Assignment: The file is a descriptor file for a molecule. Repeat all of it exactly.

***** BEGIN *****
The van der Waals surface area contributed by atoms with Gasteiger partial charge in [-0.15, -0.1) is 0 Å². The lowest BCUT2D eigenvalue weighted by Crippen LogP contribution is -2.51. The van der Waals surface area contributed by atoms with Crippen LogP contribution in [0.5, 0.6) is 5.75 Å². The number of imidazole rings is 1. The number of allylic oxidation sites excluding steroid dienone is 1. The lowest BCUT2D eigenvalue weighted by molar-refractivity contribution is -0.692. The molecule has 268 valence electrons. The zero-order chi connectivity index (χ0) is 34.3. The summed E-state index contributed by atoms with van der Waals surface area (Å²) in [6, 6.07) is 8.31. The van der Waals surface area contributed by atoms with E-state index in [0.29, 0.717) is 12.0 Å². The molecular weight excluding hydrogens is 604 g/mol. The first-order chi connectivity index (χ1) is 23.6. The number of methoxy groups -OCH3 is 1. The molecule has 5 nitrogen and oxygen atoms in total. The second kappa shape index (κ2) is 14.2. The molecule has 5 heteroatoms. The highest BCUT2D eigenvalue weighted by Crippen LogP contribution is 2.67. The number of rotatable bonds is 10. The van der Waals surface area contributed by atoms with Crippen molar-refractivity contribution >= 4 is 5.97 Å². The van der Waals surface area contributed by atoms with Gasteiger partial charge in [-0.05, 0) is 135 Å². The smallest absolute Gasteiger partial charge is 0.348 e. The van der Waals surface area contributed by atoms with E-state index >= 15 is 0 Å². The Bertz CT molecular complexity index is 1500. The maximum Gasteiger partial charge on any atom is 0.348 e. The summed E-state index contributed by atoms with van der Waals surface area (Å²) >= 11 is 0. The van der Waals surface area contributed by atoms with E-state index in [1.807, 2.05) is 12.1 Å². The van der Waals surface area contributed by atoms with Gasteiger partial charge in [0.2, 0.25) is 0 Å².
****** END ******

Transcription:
The van der Waals surface area contributed by atoms with Gasteiger partial charge in [-0.15, -0.1) is 0 Å². The lowest BCUT2D eigenvalue weighted by Crippen LogP contribution is -2.51. The van der Waals surface area contributed by atoms with Crippen LogP contribution in [0.5, 0.6) is 5.75 Å². The number of imidazole rings is 1. The number of allylic oxidation sites excluding steroid dienone is 1. The lowest BCUT2D eigenvalue weighted by molar-refractivity contribution is -0.692. The molecule has 268 valence electrons. The zero-order chi connectivity index (χ0) is 34.3. The summed E-state index contributed by atoms with van der Waals surface area (Å²) in [6, 6.07) is 8.31. The van der Waals surface area contributed by atoms with E-state index in [0.29, 0.717) is 12.0 Å². The molecular weight excluding hydrogens is 604 g/mol. The first-order chi connectivity index (χ1) is 23.6. The number of methoxy groups -OCH3 is 1. The molecule has 5 nitrogen and oxygen atoms in total. The second kappa shape index (κ2) is 14.2. The molecule has 5 heteroatoms. The highest BCUT2D eigenvalue weighted by Crippen LogP contribution is 2.67. The number of rotatable bonds is 10. The van der Waals surface area contributed by atoms with Crippen molar-refractivity contribution >= 4 is 5.97 Å². The van der Waals surface area contributed by atoms with Gasteiger partial charge in [-0.05, 0) is 135 Å². The smallest absolute Gasteiger partial charge is 0.348 e. The van der Waals surface area contributed by atoms with E-state index >= 15 is 0 Å². The Bertz CT molecular complexity index is 1500. The maximum Gasteiger partial charge on any atom is 0.348 e. The summed E-state index contributed by atoms with van der Waals surface area (Å²) >= 11 is 0. The van der Waals surface area contributed by atoms with E-state index in [1.807, 2.05) is 12.1 Å². The van der Waals surface area contributed by atoms with Gasteiger partial charge in [0.2, 0.25) is 0 Å².